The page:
On Monday night, an unprecedented leak from the Supreme Court shifted the foundation of our legal system. In a draft opinion authored by Associate Justice Samuel Alito, and leaked to Politico, the Supreme Court of the United States voted to overturn Roe v. Wade. Without mincing words, Alito wrote that “Roe and Casey must be overruled,” referring to the landmark 1973 decision of Roe v. Wade as “unfocused analysis,” “exceptionally weak,” and “egregiously wrong from the start.” Alito’s damning words, if finalized, will end nearly 50 years of reproductive protections for women.
If this opinion—Dobbs v. Jackson Women’s Health Organization—or something similar to it stands, it will upend half a century of settled law and usher in a new era in legal history, one in which decisions on settled law may reverse civil liberties long assumed protected. Much has been discussed about “the leak.” Who did it? Why? But the leak is not the jaw-dropping story here. The opinion is.
How did this case get to the Supreme Court? In 2018, Mississippi passed a new law, the Gestational Age Act, which makes most abortions illegal after 15 weeks. In 2021, the Supreme Court agreed to hear a challenge to this bill with Dobbs v. Jackson Women’s Health Organization, in effect, taking on the opportunity to reassess Roe. The court heard oral arguments on November 1, and this opinion wasn’t expected to be announced until the end of the court’s term in June or July of this year.
In this draft opinion, the court reached its broad hand to circumvent long-established law, revise legal analysis, and remove fundamental rights in a single document. Here, the court found that “the Constitution makes no reference to abortion” as its reasoning to expressly overrule both Roe and Planned Parenthood v. Casey, the 1992 opinion that both revised and solidified Roe’s firm precedent.
Alito further stated that such rights not mentioned in the Constitution—specifically abortion—must be “deeply rooted in this Nation’s history and tradition” to have such protections, and, ultimately, he wrote, “The right to abortion does not fall within this category.” Many rights, though, are not expressly written into the Constitution, a document written in 1787 and ratified in 1788, but are indeed constitutionally protected rights determined over centuries of interpretation and evolution of society. Such rights have included abortion for nearly 50 years, as well as birth control, same-sex marriage, choice of sexual intimacy partners, among many others.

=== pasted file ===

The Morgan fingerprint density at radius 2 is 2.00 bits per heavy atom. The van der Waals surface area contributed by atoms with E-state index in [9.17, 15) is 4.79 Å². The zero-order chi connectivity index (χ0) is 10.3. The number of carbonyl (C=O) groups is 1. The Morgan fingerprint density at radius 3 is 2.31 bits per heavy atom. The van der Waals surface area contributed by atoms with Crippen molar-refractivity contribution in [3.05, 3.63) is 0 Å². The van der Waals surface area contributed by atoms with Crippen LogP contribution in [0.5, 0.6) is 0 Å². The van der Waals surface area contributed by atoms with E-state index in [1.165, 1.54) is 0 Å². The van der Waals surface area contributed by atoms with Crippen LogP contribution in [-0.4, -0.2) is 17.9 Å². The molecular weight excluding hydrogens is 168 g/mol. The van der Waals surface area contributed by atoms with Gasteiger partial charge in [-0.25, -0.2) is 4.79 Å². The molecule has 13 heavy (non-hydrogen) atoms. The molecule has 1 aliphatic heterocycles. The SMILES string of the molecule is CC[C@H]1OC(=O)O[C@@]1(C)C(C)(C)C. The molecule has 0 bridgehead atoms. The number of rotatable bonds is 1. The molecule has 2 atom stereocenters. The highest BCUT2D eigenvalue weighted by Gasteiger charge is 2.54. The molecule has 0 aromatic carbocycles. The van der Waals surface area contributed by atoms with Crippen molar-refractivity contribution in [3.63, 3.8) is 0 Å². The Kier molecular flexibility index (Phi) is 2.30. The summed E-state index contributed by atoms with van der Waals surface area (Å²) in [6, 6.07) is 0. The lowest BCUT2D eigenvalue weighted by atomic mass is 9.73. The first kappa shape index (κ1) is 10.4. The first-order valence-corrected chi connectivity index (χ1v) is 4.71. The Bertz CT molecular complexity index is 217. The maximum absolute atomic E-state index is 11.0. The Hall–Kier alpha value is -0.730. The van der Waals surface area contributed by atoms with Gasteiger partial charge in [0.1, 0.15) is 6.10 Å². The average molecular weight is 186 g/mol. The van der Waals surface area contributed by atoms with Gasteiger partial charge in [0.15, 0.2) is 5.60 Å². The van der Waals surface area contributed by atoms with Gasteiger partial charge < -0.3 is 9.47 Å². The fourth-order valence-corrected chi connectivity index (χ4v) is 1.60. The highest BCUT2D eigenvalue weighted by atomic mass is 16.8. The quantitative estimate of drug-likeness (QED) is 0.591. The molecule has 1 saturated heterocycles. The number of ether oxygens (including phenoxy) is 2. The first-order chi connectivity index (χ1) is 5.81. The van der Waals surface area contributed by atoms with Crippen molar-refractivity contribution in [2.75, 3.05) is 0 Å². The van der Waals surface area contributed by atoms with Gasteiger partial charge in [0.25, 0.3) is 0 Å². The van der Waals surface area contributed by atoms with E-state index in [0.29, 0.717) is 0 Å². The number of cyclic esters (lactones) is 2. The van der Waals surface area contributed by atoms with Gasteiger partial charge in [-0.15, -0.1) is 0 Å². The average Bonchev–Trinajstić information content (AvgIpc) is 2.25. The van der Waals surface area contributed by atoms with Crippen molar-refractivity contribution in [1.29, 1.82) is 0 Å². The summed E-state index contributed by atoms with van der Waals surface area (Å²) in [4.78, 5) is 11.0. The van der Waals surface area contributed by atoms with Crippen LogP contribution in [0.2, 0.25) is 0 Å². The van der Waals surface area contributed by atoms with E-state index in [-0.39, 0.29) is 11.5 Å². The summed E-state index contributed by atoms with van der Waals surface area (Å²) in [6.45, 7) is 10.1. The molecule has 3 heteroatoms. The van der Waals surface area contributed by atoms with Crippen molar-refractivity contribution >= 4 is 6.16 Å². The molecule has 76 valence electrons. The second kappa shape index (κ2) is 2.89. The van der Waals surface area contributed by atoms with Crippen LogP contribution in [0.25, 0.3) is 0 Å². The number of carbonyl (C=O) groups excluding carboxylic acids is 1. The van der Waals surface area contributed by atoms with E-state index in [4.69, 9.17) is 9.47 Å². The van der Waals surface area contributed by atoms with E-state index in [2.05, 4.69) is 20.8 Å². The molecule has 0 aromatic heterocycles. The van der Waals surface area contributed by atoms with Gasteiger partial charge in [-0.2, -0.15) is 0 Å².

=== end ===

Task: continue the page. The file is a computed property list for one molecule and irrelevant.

This right to privacy is at the heart of Alito’s decision, as he argued that Roe got it wrong, and moreover, 50 years of history have similarly gotten it wrong. Roe established a three-trimester viability system: In the first trimester of pregnancy, the state cannot regulate a woman’s decision; in the second, the state may impose regulations on abortion “that are reasonably related to maternal health”; and in the third, once the fetus reaches “viability,” abortion can be regulated and prohibited, with the noted exception to save the life or health of the mother.
U.S. common law is based upon the concept of stare decisis, a legal doctrine that requires courts to follow precedent, or prior established case law. In Latin, stare decisis means “to stand by things decided,” and Roe has been precisely this kind of established, binding precedent for nearly 50 years. In rare cases, the court has overruled established precedent when that case created a law that is “unworkable” or “badly reasoned.” The court famously overruled established precedent in Brown v. Board of Education in 1954, when it reversed Plessy v. Ferguson (1896), which established the doctrine of “separate but equal.
” Here, Alito shockingly placed Roe in the same category of badly reasoned cases as Plessy, which held that racial segregation was constitutional.